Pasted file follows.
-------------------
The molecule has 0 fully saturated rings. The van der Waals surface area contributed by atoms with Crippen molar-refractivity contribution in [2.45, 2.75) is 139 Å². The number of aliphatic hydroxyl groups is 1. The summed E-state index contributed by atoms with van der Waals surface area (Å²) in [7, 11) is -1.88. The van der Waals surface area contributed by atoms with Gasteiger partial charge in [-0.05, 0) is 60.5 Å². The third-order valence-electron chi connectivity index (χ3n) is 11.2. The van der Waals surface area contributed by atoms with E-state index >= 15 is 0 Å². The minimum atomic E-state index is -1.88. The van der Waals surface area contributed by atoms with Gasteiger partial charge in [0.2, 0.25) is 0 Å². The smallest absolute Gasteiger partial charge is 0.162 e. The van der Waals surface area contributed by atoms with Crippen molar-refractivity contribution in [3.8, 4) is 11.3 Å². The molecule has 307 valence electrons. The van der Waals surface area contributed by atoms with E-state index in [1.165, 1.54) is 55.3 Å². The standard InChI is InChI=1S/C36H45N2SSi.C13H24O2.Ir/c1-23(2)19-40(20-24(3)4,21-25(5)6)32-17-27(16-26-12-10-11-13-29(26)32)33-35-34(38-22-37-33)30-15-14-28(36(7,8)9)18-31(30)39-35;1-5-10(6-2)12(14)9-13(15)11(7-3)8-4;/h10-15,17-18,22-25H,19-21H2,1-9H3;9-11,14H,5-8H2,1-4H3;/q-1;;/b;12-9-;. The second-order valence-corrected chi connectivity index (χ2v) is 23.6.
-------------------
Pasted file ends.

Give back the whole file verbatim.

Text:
The molecule has 0 fully saturated rings. The van der Waals surface area contributed by atoms with Crippen molar-refractivity contribution in [2.45, 2.75) is 139 Å². The number of aliphatic hydroxyl groups is 1. The summed E-state index contributed by atoms with van der Waals surface area (Å²) in [7, 11) is -1.88. The van der Waals surface area contributed by atoms with Gasteiger partial charge in [-0.05, 0) is 60.5 Å². The third-order valence-electron chi connectivity index (χ3n) is 11.2. The van der Waals surface area contributed by atoms with E-state index >= 15 is 0 Å². The minimum atomic E-state index is -1.88. The van der Waals surface area contributed by atoms with Gasteiger partial charge in [0.2, 0.25) is 0 Å². The smallest absolute Gasteiger partial charge is 0.162 e. The van der Waals surface area contributed by atoms with Crippen molar-refractivity contribution in [3.8, 4) is 11.3 Å². The molecule has 307 valence electrons. The van der Waals surface area contributed by atoms with E-state index in [1.165, 1.54) is 55.3 Å². The standard InChI is InChI=1S/C36H45N2SSi.C13H24O2.Ir/c1-23(2)19-40(20-24(3)4,21-25(5)6)32-17-27(16-26-12-10-11-13-29(26)32)33-35-34(38-22-37-33)30-15-14-28(36(7,8)9)18-31(30)39-35;1-5-10(6-2)12(14)9-13(15)11(7-3)8-4;/h10-15,17-18,22-25H,19-21H2,1-9H3;9-11,14H,5-8H2,1-4H3;/q-1;;/b;12-9-;. The second-order valence-corrected chi connectivity index (χ2v) is 23.6.